Dr. Elisenda Roca received the Ph.D. degree in Physics from the University of Barcelona, Spain, in 1995. From November 1990 to April 1995, she worked at IMEC, Leuven, Belgium, in the field of infrared detection aiming to obtain large arrays of CMOS compatible silicide Schottky diodes. Since 1995, she has been with the Institute of Microelectronics of Seville, (IMSE-CNM-CSIC), Spain, where she holds the position of Tenured Scientist. Her research interests lie in the field of modeling and design methodologies for analog, mixed-signal and RF integrated circuits. Currently, she is working on new RF design flows that incorporate EM inductor modeling and on reliability-aware design methodologies for CMOS circuits.

Tutorial 2:

From Power Management to Energetic Intelligence:
an evolutionary challenge for students, educators and designers

Prof. Nicola Femia, University of Salerno

Power Management Circuits and Systems provide electrical energy to all the objects making our life more comfortable, safer and funnier, like smart phones and watches, aircraft and automobiles, implanted prostheses and magnetic resonance machines, blenders and microwave ovens, robots and drones, digital TV sets and personal computers. The Design of Power Management Circuits and Systems is an exciting intellectual dare for students and educators, as it stimulates insight of interdisciplinary knowledge, understanding of new technologies, exploration of unconventional design solutions, discovery of the power of mathematics, reinforcement of problem solving capability, intelligent use of the energy and ultimately preservation of the environment and of the Earth's resources.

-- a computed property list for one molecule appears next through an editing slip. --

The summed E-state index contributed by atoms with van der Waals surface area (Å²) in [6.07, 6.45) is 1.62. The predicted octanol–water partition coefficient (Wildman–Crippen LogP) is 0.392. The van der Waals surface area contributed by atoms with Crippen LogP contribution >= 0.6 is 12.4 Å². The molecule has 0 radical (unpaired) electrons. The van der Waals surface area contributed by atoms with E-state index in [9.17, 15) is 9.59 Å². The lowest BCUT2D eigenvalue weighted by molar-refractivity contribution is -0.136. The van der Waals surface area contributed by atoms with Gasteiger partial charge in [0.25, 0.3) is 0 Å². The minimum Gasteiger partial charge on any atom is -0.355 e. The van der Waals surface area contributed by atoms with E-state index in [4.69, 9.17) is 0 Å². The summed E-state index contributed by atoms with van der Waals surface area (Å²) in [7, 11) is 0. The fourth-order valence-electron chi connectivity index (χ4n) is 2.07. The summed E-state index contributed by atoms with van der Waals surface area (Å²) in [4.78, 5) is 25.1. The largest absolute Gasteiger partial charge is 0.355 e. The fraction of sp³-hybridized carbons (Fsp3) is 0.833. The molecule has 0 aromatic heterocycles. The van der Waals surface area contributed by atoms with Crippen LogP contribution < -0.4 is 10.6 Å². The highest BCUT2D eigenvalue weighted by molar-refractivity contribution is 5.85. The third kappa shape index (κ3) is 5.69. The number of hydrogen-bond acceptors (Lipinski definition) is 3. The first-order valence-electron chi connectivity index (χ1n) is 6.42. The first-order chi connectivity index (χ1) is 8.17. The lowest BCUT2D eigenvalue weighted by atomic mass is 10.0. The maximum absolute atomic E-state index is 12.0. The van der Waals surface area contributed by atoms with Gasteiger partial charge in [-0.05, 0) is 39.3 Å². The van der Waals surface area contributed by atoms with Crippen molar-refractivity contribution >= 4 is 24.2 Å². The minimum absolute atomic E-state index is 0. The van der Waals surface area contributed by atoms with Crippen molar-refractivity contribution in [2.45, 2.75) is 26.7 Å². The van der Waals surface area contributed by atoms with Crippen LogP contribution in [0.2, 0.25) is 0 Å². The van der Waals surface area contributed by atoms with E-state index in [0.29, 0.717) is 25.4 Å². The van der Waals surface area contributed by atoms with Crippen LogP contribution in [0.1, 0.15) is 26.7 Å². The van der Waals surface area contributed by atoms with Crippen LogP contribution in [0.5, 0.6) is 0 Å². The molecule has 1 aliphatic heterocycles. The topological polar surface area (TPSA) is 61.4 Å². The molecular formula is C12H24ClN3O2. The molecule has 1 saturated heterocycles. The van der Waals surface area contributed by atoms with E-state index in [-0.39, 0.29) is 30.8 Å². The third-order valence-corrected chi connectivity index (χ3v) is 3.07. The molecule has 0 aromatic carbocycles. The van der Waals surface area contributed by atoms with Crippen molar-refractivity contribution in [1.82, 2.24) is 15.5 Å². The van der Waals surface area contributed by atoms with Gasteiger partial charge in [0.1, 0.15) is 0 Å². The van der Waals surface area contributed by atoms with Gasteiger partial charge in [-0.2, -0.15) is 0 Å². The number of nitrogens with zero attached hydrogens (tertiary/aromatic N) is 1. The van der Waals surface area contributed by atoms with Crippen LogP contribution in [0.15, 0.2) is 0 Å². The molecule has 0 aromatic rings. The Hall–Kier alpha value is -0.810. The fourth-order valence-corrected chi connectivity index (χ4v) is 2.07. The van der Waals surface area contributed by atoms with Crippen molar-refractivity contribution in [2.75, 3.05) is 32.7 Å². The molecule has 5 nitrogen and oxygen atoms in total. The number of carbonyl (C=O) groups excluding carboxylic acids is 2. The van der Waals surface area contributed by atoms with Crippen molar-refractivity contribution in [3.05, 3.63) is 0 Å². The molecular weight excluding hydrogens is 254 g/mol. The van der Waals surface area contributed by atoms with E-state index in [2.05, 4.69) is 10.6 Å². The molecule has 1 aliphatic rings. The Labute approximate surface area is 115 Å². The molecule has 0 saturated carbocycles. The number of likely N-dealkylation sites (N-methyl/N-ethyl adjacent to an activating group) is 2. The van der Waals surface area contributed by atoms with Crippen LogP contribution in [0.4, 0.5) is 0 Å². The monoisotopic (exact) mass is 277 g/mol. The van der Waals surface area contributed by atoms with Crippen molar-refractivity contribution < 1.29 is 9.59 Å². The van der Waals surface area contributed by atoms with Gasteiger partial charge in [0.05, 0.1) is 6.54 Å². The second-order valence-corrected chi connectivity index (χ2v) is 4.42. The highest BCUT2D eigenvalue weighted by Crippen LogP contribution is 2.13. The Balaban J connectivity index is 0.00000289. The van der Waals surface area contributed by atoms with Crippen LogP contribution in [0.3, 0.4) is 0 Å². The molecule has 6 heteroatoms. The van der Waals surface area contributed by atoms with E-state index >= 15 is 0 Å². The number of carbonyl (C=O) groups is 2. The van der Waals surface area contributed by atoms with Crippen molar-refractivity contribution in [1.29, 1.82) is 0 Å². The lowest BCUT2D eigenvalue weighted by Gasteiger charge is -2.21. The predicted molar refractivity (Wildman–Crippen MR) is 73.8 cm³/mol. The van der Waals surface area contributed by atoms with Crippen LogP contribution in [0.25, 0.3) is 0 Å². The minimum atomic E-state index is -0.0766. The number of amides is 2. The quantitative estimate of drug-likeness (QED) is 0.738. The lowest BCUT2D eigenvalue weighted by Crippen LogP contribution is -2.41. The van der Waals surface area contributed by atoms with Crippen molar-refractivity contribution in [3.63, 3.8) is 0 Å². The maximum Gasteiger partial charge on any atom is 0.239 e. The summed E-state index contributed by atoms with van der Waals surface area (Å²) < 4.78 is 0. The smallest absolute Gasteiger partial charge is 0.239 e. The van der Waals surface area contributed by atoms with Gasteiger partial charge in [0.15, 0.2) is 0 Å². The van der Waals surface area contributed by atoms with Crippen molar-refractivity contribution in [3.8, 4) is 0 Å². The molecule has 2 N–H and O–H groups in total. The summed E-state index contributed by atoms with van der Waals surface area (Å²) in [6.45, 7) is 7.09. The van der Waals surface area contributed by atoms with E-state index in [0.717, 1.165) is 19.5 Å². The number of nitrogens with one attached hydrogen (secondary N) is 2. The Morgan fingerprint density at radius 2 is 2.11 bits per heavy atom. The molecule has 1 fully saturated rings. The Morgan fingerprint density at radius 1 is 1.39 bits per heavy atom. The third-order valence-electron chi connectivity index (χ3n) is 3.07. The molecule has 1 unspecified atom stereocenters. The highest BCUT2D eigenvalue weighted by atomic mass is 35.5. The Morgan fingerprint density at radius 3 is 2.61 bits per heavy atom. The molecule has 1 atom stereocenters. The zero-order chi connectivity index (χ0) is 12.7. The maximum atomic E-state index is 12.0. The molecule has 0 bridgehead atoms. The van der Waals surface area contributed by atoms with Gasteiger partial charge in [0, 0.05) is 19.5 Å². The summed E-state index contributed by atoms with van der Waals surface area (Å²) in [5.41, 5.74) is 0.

Power Management Circuits and Systems have today to implement much more enhanced energy processing functions than in the past, thus bridging power designers into the era of Energetic Intelligence. University education and industry training has to coherently enhance, to proactively drive this evolution and to guide talented students and designers towards the achievement of powerful professional skills. The presentation intends to overview power management design issues and to propose a vision of the knowledge and tools needed to win the challenges of Energetic Intelligence.

Prof. Nicola Femia
University of Salerno

Prof. Nicola Femia is Professor at the University of Salerno, Italy, where he teaches Power Electronics and Energetic Intelligence in the Electronic and Computer Engineering Master Programs. His research activities encompass circuit theory and applications, design and optimization of switching power supplies, magnetic power components modeling and optimization, power electronics and control techniques for photovoltaic systems, wireless power transfer systems. He is co-author of more than 180 scientific papers, one book and six patents. He leads the Power Electronics and Renewable Sources Laboratory of the Computer and Electrical Engineering and Applied Mathematics Department of the University of Salerno.

In the last two decades he has directed and developed tens of research and education projects on power electronics topics, mostly in collaboration with worldwide leader companies, including National Semiconductor, Texas Instruments, National Instruments, STMicroelectronics, Power-One/ABB, Whirlpool, Coilcraft, Wurth, Silica/AVNET. He held more than 50 invited lectures, courses and seminars on Power Electronics Design and Education for universities and industries over Europe, United States, China and India. In 2014 he has been Visiting Professor in the Electrical Engineering Department of the Stanford University, Stanford, CA, where he taught Power Electronics Control and Energy Aware Design in the Electrical Engineering Enhanced Master Program. He is author and co-creator of the Texas Instruments Power Management Laboratory Kit (TI-PMLK) and of the Texas Instruments Power Electronics board for National Instruments Elvis III, and relevant curricula, for university and industry power electronics education and training.